Our first step has been to untie the bale and sort through the wool, finding parts that had foreign objects (difficult to get out, even with washing) and sections that were relatively clean. Of course, I chose to do this on our Good Food Club Market Day, where we're also dealing with 20 families' food for the month. It made a weird kind of sense because it's a day when none of us can do much else, anyway.
I used some of the dirtiest wool as mulch around a few trees. I am planning on trying to make a mattress topper with some of the other dirty wool, and on spending time with the kids (and maybe also Elona) dying and felting balls of wool for a carpet. The kids really enjoy working with the wool, provided I don't micromanage too much.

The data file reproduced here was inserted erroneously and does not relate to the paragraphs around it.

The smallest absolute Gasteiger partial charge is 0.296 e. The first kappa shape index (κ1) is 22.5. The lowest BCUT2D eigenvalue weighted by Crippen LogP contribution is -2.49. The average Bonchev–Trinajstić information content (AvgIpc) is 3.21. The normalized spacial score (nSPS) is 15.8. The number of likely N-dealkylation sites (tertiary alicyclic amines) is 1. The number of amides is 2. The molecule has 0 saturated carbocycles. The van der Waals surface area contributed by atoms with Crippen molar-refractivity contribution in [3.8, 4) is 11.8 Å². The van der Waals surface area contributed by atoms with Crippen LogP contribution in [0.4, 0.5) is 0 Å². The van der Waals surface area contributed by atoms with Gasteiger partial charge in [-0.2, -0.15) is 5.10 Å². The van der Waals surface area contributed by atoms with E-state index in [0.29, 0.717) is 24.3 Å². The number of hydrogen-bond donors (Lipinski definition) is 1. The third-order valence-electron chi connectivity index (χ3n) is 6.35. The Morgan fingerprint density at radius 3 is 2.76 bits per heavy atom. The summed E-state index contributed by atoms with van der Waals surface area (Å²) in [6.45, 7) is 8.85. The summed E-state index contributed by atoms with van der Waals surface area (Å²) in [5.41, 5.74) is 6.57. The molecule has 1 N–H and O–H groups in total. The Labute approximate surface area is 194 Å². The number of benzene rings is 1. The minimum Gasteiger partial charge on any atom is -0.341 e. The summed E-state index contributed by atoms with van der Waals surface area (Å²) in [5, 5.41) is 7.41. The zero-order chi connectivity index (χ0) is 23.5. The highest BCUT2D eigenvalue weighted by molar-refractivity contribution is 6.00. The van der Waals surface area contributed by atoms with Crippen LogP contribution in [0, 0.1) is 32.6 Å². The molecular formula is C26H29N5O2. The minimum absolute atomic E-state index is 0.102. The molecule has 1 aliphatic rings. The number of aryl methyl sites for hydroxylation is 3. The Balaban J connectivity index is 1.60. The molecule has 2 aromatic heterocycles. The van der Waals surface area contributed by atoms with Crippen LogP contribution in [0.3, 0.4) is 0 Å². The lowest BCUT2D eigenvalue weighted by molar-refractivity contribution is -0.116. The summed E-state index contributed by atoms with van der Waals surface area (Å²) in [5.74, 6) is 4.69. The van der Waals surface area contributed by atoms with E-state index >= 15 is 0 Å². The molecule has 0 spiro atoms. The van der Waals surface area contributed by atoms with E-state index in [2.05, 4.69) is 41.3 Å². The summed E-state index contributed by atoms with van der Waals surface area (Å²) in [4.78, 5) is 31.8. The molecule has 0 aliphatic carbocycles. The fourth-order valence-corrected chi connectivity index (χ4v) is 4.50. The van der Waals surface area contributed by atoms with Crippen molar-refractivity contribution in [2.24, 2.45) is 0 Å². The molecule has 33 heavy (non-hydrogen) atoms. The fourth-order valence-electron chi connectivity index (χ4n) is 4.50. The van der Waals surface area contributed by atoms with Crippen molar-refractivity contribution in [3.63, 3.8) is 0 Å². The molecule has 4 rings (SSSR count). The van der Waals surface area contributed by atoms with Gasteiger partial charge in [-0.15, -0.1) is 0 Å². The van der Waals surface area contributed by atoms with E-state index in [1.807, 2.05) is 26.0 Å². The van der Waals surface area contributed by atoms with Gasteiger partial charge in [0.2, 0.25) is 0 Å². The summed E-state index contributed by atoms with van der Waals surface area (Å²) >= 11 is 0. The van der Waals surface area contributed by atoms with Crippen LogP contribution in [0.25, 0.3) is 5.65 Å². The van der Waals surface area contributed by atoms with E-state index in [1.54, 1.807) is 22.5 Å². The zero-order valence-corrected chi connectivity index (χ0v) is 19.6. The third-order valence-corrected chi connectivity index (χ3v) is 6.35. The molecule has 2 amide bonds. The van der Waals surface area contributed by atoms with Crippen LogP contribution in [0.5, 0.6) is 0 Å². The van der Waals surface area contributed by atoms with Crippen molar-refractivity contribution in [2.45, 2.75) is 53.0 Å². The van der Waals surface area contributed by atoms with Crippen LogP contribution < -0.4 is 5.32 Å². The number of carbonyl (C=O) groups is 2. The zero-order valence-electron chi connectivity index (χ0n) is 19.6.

|Trying to find some clean-ish wool|
|Aftermath of Good Food Club|
|When we took off the wire, the wool basically expanded to fill our entire house. I had to rapidly send a lot of it into the container without sorting, so that Noah's lungs weren't completely blocked up with wool dust.|
|Hana is unpacking the only bag of really nice wool. It's a strange experiment, but I've wanted to make some (larger) version of this carpet for years.|